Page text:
Airports are of extreme importance in our increasingly interconnected world. That’s why some of them can get busy, very busy. So let’s take a tour of the biggest airports in the world, continent by continent!
What is the biggest airport in Asia?
Beijing Capital International Airport, Beijing, China (1480 ha/5.71 sq mi)
- BCIA was opened in 1958. Currently, some of its traffic is being handed over to Beijing Daxing International Airport.
- It’s not only the biggest airport in Asia, but also the second busiest airport in the whole world.
- It’s IATA code, PEK, is a hold-over from the time when Beijing was romanized as Peking.
- Size: 1480 hectares (5.71 sq mi)
Asia (well, Asia Pacific) accounts for most people carried by airlines worldwide: 35% of all air passengers mill around somewhere in the area. It has the biggest growth prospects, which also comes with the fastest-growing airports and the biggest airplane order backlog.
What is the biggest airport in Africa?
O. R. Tambo International Airport, Johannesburg, South Africa (1673 ha/6.46 sq mi)
- O. R. Tambo is the busiest airport in Africa, having handled 21 million passengers in 2017 and with capacity for 28 million.
- It was originally named Jan Smuts International Airport, had a name change to Johannesburg International Airport, and eventually ended up being O. R. Tambo.
- O.R. Tambo hosts the 33rd longest runway, a necessary measure for loaded planes to take off at this altitude.
- Total size: 1673 ha (6.46 sq mi)
Africa currently accounts for 2% of all aviation traffic. However, IATA data foresees a constant growth of about 4.6% for the next 20 years, giving it the second-highest growth rate in the world (after Asia).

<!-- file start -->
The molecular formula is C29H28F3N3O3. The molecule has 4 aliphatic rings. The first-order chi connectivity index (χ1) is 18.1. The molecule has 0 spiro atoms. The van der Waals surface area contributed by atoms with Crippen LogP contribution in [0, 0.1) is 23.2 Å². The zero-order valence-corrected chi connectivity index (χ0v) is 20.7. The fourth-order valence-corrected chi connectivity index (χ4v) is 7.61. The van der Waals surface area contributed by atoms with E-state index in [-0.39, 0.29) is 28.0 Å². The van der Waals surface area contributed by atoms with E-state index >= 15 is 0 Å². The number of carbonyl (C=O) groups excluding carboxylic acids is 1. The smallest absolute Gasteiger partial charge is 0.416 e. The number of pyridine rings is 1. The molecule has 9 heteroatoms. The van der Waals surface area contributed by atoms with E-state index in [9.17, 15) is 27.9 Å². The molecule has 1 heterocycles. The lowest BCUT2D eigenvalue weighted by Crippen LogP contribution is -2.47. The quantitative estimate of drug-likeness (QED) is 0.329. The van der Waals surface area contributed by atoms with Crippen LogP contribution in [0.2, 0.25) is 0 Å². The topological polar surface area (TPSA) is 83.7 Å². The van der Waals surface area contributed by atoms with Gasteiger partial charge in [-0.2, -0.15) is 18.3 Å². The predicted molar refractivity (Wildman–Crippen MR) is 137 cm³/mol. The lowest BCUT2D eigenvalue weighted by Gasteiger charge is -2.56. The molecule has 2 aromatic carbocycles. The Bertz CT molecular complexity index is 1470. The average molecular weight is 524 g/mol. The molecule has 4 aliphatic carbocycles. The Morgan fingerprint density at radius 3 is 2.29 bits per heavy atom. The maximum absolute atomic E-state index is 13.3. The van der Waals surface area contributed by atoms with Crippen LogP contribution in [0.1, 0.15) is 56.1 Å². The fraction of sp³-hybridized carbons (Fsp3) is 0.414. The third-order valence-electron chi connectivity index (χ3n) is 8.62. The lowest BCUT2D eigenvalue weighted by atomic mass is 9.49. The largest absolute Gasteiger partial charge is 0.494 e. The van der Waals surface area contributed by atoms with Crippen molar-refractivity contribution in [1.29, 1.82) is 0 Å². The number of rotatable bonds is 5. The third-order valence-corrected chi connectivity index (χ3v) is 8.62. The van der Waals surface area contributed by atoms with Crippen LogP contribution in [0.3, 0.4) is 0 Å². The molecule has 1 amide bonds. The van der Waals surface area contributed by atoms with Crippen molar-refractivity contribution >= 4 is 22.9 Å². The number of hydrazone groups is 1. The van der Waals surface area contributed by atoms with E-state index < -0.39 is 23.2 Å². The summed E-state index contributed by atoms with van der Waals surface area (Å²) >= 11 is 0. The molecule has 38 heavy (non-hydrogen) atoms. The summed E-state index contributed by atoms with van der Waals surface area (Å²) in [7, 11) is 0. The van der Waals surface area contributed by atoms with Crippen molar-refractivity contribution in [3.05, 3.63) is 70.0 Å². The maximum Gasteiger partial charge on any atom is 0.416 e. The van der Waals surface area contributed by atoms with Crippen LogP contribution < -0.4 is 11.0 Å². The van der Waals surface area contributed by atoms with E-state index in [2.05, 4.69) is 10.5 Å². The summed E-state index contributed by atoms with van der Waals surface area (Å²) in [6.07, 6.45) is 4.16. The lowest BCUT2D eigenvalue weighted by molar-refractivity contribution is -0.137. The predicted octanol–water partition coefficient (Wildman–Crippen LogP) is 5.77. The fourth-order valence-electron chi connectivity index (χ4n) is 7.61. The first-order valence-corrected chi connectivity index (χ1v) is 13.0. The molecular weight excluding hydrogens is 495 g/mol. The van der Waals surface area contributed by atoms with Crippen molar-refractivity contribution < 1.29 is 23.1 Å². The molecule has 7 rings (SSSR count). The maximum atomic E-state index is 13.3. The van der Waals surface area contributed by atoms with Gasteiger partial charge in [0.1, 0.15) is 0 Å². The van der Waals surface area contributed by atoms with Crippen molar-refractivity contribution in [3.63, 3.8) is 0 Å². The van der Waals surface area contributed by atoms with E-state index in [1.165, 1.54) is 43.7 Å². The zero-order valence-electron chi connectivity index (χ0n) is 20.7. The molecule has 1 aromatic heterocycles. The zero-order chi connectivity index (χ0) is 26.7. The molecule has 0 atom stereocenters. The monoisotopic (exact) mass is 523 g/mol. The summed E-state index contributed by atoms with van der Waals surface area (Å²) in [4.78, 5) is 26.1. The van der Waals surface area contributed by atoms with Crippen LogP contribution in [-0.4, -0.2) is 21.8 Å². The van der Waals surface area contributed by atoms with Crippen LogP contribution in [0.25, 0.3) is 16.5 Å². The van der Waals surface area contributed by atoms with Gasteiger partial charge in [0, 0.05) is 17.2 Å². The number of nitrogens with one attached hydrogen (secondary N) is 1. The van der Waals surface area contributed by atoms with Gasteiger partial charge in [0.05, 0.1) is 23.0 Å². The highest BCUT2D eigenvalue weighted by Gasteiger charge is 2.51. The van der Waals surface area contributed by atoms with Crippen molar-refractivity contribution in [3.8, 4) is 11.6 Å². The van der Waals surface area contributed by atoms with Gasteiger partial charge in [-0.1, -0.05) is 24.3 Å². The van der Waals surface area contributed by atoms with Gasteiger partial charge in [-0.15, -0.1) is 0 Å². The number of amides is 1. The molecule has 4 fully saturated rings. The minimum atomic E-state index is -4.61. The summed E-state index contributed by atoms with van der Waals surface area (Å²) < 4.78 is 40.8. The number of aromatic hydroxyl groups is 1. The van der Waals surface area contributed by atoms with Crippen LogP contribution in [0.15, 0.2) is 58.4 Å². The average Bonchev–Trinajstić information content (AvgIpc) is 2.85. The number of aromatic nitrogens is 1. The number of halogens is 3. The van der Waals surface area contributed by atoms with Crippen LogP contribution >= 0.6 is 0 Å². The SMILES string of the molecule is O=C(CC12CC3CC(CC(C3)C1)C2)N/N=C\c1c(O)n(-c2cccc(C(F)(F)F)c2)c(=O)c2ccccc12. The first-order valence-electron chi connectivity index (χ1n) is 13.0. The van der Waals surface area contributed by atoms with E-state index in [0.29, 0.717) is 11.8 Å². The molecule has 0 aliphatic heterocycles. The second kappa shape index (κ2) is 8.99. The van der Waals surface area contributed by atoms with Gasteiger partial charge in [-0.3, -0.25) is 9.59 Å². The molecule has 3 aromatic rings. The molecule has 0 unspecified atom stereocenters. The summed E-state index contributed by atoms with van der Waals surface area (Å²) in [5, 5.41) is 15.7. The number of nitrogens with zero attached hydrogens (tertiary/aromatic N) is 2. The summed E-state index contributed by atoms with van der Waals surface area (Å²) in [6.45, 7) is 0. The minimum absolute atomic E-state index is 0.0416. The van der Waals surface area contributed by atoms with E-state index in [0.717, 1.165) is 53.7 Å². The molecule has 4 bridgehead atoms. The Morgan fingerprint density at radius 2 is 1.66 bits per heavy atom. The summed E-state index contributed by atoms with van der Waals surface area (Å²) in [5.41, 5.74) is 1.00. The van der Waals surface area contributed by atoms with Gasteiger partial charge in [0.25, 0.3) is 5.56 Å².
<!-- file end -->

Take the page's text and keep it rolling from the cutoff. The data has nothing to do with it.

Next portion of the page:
What is the biggest airport in Australia?
Sydney (Kingsford Smith) Airport, Sydney, Australia (891 ha/3.44 sq mi)
- Sydney served 44,443,927 passengers in 2018.
- Sydney Airport’s Air Traffic Control Tower is listed on the Commonwealth Heritage List (it looks like a flower)
- Sydney Airport is one of the world’s longest continuously operating commercial airports! It used to be a cattle grazing area before it became an airport.
- Size: 891 ha (3.44 sq mi)
Poor little Australia doesn’t get to be its own aviation region. But that doesn’t mean that its kangaroo-punched, bear-dropped locals don’t like to travel! Australian aviation carried 61 million passengers in 2017, with 33 million of them being international.
What is the biggest airport in Antarctica?
Novo Air Base, Novolazarevskaya Station (150 ha/0.58 sq mi)
- This is a logistics center operated by Antarctic Logistics Centre International, which serves Russian and Indian bases in the region, and it’s the closest to a real airport in Antarctica.
- A flight to Cape Town on an Il-76 takes about 5-6 hours.
- Operates during the summer months between late October and the beginning of March.
- Total size: 150 ha (0.58 sq mi)
Antarctica is an ice-blasted hellhole, populated by scientists, penguins and frozen corpses of arctic explorers just waiting to return and torment the living. So of course, cargo and what not is easiest to bring in air… for a certain definition of “easy.” There are no regular international airports in Antarctica, but some of the landing strips come close!
What is the biggest airport in Europe?
Heathrow Airport, London, United Kingdom (1214 ha/4.69 sq mi)